Be careful. The default compressed-binary format has a compression ratio of around 20:1 compared to its plain-text counterpart, so you can use a lot of disk this way. If you plan to apply an XSL transform to the output document, consider the XSLT mode of the export tool as outlined below.

Export to CSV

Similarly, you can export to a CSV file for use in a spreadsheet or older EDI tools:

> zcat path/to/log.bxml.gz | java -jar beet-utils.jar -tool csv > result.csv

Again, assume that your CSV data will be quite a bit larger than the compressed-binary data.

Export with custom XSL

You can certainly use the XML export and stream the result to an XSL transformer. However, executing XSL transforms on large XML documents can be extremely resource-intensive without specialized tools. Included with the log analysis package is an analyzer that splits a large input document into fragments based on an XPath query, and then applies an XSL transform to each fragment. For transforms that are stateless or only need to examine a small part of a document, this is vastly more efficient than loading an entire document to invoke the transform.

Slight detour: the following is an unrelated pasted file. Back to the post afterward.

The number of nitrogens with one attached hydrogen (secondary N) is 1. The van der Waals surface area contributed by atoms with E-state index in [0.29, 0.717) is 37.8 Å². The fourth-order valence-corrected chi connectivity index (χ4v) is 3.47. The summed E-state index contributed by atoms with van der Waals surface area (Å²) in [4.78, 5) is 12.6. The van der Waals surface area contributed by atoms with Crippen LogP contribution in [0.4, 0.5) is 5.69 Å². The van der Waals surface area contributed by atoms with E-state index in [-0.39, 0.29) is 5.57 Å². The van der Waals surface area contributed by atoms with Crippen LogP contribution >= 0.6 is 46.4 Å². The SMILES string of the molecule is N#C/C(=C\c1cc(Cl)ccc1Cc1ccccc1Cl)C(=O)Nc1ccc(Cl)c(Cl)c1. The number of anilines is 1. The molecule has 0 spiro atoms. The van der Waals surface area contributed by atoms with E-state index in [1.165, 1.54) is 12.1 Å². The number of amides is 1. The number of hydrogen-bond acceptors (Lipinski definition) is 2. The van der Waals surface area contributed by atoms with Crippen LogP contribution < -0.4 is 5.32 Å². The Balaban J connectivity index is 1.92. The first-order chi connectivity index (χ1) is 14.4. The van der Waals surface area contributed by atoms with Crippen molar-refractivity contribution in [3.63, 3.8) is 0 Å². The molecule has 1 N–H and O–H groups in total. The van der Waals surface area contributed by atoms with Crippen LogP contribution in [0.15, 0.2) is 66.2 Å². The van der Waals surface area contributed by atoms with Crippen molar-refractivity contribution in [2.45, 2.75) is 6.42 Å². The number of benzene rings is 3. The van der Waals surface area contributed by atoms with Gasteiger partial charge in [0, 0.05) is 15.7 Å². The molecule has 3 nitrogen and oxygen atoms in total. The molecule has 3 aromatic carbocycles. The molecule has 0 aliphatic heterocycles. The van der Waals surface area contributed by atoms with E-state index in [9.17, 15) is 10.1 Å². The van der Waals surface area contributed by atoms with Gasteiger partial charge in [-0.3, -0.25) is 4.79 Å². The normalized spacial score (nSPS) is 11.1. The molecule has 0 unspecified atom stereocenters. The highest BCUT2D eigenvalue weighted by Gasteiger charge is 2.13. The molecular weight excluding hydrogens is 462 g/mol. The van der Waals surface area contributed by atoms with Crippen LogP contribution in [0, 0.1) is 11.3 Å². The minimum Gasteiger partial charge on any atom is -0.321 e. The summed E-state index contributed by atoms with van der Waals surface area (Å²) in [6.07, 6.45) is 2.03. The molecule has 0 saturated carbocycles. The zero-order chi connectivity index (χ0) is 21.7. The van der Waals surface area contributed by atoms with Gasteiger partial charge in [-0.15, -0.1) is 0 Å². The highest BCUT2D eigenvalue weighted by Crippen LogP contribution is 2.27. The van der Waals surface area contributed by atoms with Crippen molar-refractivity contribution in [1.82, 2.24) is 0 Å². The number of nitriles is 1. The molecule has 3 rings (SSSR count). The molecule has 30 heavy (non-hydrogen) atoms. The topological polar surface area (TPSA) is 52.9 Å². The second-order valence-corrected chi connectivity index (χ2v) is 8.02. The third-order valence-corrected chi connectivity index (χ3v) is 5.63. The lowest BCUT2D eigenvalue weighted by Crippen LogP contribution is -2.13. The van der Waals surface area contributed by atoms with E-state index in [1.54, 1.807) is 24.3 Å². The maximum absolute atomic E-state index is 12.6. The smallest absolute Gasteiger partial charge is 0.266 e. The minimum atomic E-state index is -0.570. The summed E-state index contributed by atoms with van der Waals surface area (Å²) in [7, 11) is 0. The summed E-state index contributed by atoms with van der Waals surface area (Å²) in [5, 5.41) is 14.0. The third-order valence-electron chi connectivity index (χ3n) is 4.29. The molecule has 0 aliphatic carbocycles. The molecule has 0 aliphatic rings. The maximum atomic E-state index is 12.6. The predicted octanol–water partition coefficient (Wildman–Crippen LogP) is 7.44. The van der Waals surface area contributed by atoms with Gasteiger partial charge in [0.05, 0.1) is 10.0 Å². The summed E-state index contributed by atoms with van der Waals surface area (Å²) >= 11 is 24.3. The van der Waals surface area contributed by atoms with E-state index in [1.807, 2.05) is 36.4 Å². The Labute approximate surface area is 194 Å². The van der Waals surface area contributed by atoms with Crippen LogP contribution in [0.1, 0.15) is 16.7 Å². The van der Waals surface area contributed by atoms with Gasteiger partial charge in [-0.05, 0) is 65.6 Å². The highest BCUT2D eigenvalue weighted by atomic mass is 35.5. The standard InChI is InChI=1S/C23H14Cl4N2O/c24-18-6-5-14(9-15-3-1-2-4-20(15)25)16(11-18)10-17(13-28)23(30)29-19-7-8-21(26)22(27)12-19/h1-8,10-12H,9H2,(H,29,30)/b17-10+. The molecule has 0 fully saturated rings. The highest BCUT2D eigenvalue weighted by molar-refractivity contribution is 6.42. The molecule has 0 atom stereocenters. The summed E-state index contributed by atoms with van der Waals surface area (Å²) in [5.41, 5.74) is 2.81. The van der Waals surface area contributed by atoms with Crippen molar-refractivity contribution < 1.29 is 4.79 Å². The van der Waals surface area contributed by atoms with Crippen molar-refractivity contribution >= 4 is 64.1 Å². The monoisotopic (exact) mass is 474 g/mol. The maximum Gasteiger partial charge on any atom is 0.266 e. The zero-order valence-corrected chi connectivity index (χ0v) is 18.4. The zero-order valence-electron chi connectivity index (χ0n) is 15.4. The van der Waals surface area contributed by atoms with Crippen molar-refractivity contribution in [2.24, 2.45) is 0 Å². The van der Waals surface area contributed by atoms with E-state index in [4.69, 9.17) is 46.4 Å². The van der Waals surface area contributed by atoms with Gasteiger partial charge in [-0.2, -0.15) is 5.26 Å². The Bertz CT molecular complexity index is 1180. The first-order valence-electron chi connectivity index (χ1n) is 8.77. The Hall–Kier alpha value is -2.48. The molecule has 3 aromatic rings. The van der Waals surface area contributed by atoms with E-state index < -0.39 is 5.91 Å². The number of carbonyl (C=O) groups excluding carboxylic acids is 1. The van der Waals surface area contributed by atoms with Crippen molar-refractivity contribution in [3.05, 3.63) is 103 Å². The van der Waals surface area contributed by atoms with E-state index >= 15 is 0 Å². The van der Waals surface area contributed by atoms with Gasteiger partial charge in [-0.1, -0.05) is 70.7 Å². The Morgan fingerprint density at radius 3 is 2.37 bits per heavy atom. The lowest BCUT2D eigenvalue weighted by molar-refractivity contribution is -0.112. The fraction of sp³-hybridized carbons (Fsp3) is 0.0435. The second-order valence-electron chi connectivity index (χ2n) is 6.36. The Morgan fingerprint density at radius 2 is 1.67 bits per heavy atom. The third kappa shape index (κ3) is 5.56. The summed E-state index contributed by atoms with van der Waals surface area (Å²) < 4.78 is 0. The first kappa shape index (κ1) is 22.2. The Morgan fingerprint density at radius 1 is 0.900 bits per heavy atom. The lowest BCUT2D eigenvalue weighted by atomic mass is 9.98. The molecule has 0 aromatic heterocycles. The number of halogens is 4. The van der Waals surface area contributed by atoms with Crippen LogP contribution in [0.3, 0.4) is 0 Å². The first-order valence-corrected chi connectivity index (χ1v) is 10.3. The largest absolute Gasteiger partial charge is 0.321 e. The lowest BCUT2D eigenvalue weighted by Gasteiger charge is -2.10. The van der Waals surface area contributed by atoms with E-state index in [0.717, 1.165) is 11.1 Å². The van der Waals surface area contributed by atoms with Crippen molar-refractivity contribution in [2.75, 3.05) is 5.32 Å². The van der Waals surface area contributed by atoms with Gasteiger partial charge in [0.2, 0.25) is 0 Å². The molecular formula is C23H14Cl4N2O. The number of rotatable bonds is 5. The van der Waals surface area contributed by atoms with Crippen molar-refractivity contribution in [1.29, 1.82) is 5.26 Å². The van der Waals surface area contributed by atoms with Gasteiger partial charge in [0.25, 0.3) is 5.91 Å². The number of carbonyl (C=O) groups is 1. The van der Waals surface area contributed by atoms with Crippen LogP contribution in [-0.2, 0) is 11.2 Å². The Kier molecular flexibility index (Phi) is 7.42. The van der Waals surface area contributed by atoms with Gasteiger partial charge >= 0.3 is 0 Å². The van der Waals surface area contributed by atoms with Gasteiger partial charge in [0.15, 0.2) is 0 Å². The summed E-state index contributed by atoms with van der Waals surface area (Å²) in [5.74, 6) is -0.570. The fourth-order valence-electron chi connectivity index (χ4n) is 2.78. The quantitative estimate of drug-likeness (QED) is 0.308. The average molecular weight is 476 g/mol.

The following example splits the input document into one fragment per 'event' element, applying the given XSL transform file to each fragment and streaming the result to standard out:

> zcat path/to/log.bxml.gz | java -jar beet-utils.jar -tool xslt -split event-log/event -xsl sql/etl/insert_events.xsl > result.csv

The included file sql/etl/insert_events.xsl provides an example transform document, including some custom XSL functions available to transforms invoked in this way.